Congressman Adam Schiff, chairman of the House Intelligence Committee, filled the pews of the Old Whaling Church Thursday evening as he spoke about the state of democracy in the United States and around the world. It was an appropriate place to discuss the subject. Edgartonians have gathered in the stately, white church every year since 1981 for annual town meetings, debating town issues and declaring aye or nay in unison with their neighbors.

But the California congressman’s portrait of the current state of affairs was far different from those displays of New England democracy: foreign nations interfering in American elections through hacked emails and social media campaigns, an online media environment that is splintered and divisive, disenfranchisement of American voters, and a President who seems comfortable in the company of authoritarian leaders.

Mr. Schiff’s talk was part of the Summer Institute speaker series, organized by Dr. Bruce Eckman. Other forums this summer have included Adam Gopnik of the New Yorker and Harvard political scientist Steven Levitsky.

Thursday night, Rabbi Caryn Broitman opened the event with a moment of silence for those killed in recent mass shootings.

In 2016, as the ranking Democrat on the House Intelligence Committee, Mr. Schiff was among the first people in the country to become aware that the election was the subject of attempted foreign influence.

Filling the pews of the Old Whaling Church, where town meetings have been held since 1981. — Mark Alan Lovewell

“I was watching, from three floors below the capitol as intelligence reports were coming in, a foreign hostile power interfering in our election,” Mr. Schiff said. “We were watching in real time as documents that had been stolen by Russian intelligence services from the Clinton campaign, from the DNC, from the DCCC, were being slowly dripped into the American political campaign.”

A statement about the interference from Mr. Schiff and California senator Dianne Feinstein went out in September 2016 without the endorsement of the intelligence community or the Obama administration. Amid news of the Access Hollywood tapes and the Podesta emails, it received little media attention.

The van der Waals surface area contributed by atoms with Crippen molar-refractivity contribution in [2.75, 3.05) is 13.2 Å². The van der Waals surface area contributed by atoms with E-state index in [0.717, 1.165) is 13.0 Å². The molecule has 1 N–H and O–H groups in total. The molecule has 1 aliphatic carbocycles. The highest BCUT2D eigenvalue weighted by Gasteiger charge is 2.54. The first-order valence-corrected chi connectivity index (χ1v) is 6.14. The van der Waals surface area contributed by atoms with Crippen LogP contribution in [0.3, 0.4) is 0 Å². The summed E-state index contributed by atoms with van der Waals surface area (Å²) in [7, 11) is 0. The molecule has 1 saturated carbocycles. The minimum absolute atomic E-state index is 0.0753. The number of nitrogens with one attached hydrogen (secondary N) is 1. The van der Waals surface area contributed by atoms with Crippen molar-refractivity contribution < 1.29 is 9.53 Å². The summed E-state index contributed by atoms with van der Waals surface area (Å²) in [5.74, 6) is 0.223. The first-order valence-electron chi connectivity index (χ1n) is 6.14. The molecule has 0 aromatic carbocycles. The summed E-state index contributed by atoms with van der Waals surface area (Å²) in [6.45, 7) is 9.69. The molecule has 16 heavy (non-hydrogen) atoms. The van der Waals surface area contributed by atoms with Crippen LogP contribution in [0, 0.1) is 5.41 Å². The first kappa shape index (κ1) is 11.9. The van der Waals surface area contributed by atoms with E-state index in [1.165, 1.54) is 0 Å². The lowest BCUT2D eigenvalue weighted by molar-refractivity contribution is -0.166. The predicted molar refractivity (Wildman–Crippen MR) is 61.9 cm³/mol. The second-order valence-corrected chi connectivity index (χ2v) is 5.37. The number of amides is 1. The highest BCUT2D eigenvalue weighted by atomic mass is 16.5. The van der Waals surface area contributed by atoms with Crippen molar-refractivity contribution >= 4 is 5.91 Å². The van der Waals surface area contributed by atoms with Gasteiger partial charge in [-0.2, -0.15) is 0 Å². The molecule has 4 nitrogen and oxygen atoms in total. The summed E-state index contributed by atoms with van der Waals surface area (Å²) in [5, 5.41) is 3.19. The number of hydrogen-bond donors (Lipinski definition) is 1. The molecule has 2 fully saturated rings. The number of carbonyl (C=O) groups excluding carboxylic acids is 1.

“I think part of the problem was contributed to by the press coverage of the events, which poured over every salacious and a lot of not salacious details of what was in the stolen Clinton emails, but gave scarce attention to why they had those emails to begin with,” Mr. Schiff said. “That this was the way a foreign power was trying to influence our outcome.”

Mr. Schiff said Russian interference—and the lack of response from the United States­—has threatened much more than just the integrity of a single election.

“We were not alone at all in Russian interference,” he said. “This wasn’t just an attack on our democracy. It was an attack on all democracies.”

Rabbi Caryn Broitman opened the evening with a moment of silence for the recent mass shootings. — Mark Alan Lovewell

He pointed to the rise of autocratic leaders around the world: Vladimir Putin in Russia, Recep Tayyip Erdoğan in Turkey, Abdel Fattah el-Sisi in Egypt, Rodrigo Duterte in the Philippines and Jair Bolsonaro in Brazil.

“We’re in a new idealogical struggle that is not communism versus capitalism, but it is authoritarianism versus representative democracy,” he said.

The audience stood and applauded at the beginning and end of the talk. One audience member asked about the possibility of impeaching the president, given that his lawyer Michael Cohen had been charged with violation of campaign finance laws. Mr. Schiff said it is a question he and other house Democrats are not taking lightly, especially because in the senate trial that would follow, the president would likely be acquitted.

“It’s the most powerful form of censure we have,” he said. “I’m also concerned about the message that sends, to have an adjudication that this is not impeachable conduct.”

He broadened the conversation to talk about what the idea of America means around the world: democracy, human rights, acceptance. He said those ideas are in peril.

“Around the world, people are wondering whether America is still the same country they thought it was,” he said. “If we lose that . . .  It’s a terrible tragedy for us. It’s a bigger tragedy for the rest of the world.”